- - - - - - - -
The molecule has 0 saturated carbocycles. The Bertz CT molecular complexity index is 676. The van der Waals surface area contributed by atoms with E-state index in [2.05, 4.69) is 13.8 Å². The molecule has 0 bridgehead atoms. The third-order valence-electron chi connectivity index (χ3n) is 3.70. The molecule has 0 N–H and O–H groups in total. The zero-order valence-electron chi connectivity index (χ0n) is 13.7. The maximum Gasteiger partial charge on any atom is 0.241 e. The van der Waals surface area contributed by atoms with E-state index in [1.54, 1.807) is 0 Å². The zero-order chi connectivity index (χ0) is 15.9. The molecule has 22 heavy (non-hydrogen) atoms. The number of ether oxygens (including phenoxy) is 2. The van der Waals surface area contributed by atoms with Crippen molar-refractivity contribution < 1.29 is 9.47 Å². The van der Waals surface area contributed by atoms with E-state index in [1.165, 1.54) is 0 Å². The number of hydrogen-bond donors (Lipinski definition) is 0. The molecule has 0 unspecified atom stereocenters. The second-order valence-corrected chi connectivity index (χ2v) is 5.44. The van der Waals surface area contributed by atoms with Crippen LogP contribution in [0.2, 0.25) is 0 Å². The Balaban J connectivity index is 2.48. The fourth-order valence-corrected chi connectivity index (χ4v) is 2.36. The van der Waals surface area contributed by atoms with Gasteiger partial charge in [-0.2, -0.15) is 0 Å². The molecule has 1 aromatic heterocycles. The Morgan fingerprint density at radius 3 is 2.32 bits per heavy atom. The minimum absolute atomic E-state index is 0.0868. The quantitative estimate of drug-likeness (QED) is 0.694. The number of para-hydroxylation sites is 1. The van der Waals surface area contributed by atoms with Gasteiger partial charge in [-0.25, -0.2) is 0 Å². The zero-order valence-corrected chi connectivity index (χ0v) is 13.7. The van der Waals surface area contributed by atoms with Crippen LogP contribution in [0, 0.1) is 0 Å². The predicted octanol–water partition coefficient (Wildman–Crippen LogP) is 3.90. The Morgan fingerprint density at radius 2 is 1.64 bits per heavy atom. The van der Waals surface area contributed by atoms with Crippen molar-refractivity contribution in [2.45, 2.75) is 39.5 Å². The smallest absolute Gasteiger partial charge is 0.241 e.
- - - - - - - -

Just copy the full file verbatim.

The molecule has 0 saturated carbocycles. The Bertz CT molecular complexity index is 676. The van der Waals surface area contributed by atoms with E-state index in [2.05, 4.69) is 13.8 Å². The molecule has 0 bridgehead atoms. The third-order valence-electron chi connectivity index (χ3n) is 3.70. The molecule has 0 N–H and O–H groups in total. The zero-order valence-electron chi connectivity index (χ0n) is 13.7. The maximum Gasteiger partial charge on any atom is 0.241 e. The van der Waals surface area contributed by atoms with E-state index in [1.54, 1.807) is 0 Å². The zero-order chi connectivity index (χ0) is 15.9. The molecule has 22 heavy (non-hydrogen) atoms. The number of ether oxygens (including phenoxy) is 2. The van der Waals surface area contributed by atoms with Crippen molar-refractivity contribution < 1.29 is 9.47 Å². The van der Waals surface area contributed by atoms with E-state index in [1.165, 1.54) is 0 Å². The number of hydrogen-bond donors (Lipinski definition) is 0. The molecule has 0 unspecified atom stereocenters. The second-order valence-corrected chi connectivity index (χ2v) is 5.44. The van der Waals surface area contributed by atoms with Crippen LogP contribution in [0.2, 0.25) is 0 Å². The Balaban J connectivity index is 2.48. The fourth-order valence-corrected chi connectivity index (χ4v) is 2.36. The van der Waals surface area contributed by atoms with Gasteiger partial charge in [-0.2, -0.15) is 0 Å². The molecule has 1 aromatic heterocycles. The Morgan fingerprint density at radius 3 is 2.32 bits per heavy atom. The minimum absolute atomic E-state index is 0.0868. The quantitative estimate of drug-likeness (QED) is 0.694. The number of para-hydroxylation sites is 1. The van der Waals surface area contributed by atoms with Gasteiger partial charge in [-0.25, -0.2) is 0 Å². The zero-order valence-corrected chi connectivity index (χ0v) is 13.7. The van der Waals surface area contributed by atoms with Crippen LogP contribution in [0, 0.1) is 0 Å². The predicted octanol–water partition coefficient (Wildman–Crippen LogP) is 3.90. The Morgan fingerprint density at radius 2 is 1.64 bits per heavy atom. The van der Waals surface area contributed by atoms with Crippen molar-refractivity contribution in [2.45, 2.75) is 39.5 Å². The smallest absolute Gasteiger partial charge is 0.241 e.